Despite a few great albums that dropped this past year, I feel adrift whenever I consider 2005’s musical developments. Great works are popping up in the most disparate places, but no movement has coalesced around the best and brightest. It’s as though listeners and artists are stuck in some kind of holding pattern, waiting for the next life-changing explosion of musical vision that’ll unite “TRL” viewers, Clear Channel listeners and underground snobs alike. Part of the reason for this is that I’ve let my expectations creep a little too high.

Angela Cesere

Those of us who youthfully received our musical education by emulating our parents or older siblings know the obsessive joy of plumbing a back catalogue. There are few moments during which one’s faith in the world seems so endless as when you learn that there are more Beatles songs than the one your dad says he named you after, or when you figure out that “The Times They Are A-Changin’ ” isn’t just an unattributed folk standard – it was written by a prolific master musician with 40 years’ worth of albums for you to discover.

This stuff isn’t current, but that makes it history. You’ve got to inform yourself. This background of obsessively observing, devouring and idolizing music whose creators and original audience aren’t exactly your contemporaries – yet whose art you feel so intensely that it’s as if it’s directed solely at you – creates in listeners a ravenous appetite for more.

Fans like these – like me – aren’t just “listening” to another Velvet Underground album. We’re unraveling a mystery whose solution seems to become a little more tangible with each ever-more-lengthy version of “Sister Ray” we study through headphones. And after consuming official releases, we need more to burn through: More content, more clues to understanding what’s grounded us, inspired us, saved us.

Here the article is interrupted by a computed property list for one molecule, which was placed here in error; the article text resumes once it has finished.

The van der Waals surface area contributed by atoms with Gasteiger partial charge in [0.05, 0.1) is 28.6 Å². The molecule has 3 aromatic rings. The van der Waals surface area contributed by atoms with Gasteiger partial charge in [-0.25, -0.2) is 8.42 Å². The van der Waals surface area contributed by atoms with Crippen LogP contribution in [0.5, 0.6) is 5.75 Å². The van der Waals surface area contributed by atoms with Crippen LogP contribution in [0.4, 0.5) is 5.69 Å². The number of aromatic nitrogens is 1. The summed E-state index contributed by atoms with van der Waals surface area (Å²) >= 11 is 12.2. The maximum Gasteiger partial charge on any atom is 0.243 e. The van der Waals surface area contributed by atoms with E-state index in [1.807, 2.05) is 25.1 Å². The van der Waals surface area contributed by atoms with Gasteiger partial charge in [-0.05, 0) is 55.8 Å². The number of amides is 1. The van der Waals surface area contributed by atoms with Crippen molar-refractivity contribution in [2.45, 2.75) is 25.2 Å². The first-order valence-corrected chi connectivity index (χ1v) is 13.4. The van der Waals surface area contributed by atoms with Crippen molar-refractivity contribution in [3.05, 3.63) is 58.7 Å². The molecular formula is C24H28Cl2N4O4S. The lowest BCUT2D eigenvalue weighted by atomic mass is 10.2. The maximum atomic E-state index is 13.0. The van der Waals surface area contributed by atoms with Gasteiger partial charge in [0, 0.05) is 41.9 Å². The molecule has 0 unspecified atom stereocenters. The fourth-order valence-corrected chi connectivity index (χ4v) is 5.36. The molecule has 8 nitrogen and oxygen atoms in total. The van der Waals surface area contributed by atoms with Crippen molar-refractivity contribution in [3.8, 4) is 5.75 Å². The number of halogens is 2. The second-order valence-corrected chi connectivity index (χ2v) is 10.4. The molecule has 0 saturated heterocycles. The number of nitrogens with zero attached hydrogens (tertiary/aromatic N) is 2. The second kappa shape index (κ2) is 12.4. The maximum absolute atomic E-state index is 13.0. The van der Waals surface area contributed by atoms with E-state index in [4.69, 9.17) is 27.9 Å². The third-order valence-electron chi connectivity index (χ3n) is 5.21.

Like any enduring religion, there’s a little guilt under all that exultation. This music wasn’t made for us, and we know it. What right do we have to feel as though we’re more devoted fans than the giddy, brash teenagers who visit Bob Dylan’s hotel room in the documentary “Dont Look Back” (sic)? They’re just doing what was cool back then, we grumble. They can’t understand Dylan’s music because they don’t have the perspective we do.

The girls in the documentary visibly irk a world-weary Dylan as he signs autographs. But underneath the guilt-induced sour grapes young fans today feel for missing the party by more than a few decades, we idolize fans like those girls, who are now at least as old as our parents. When we see moments like this – fans reduced to fumbling through awkward questions intended as compliments in the presence of their idols – we can relate to fans a generation ago even more. They’re us. We’d do it if we had the chance.

Inevitably, we move on. My awareness of bands like Radiohead and Nirvana was eclipsed with a two-year-long obsessive preoccupation with The Beatles. But by high school, I warmed up to the notion of becoming a connoisseur, not just a teeny-bopper whose passion could have focused on Hanson or horseback riding.

But the transition from pledging allegiance to the musical gods to test-listening artists who haven’t made it in the industry isn’t easy. Fans at that stage have learned that their expectations will be shattered in terms of the sheer volume of work these artists produced as well as the sky-high stacks of books there are to read about them.

We’ve become used to expecting more than is reasonable. We get pissy when the Fiery Furnaces bait us with the one-two punch of Blueberry Boat’s Wagnerian length and complexity and EP’s danceable hooks. We just think – arms crossed, eyes rolling – that we shouldn’t have to wait three goddamn years for a new Shins album.

And that’s one reason it was difficult to warm up to a tepid year like 2005. We all have our pet projects, and some of my favorite albums have practically been one-offs. Of course, the irony is that the bands hacking away in garages and the underground rappers of today are tomorrow’s Zeppelins and Tupacs, and that decades from now, kids will be salivating over the 7″s and all-ages shows we had as the contemporaries of the artists from back in the 2000s whom they consider legends.

Still, though, we don’t give up on young artists – and artists like Sufjan Stevens, Dave Berman and the Friedbergers certainly haven’t stopped trying to wow us. We keep scanning the horizon for artists who’ll replicate the giddy awe we feel whenever we dust off that well-worn copy of Rubber Soul. If you’re tired of the ephemeral trend-shifting of contemporary music, remember that a debut album today can become tomorrow’s super-solid back catalogue.


– Jones hasn’t got over her schoolgirl Dylan crush. E-mail almajo@umich.edu.


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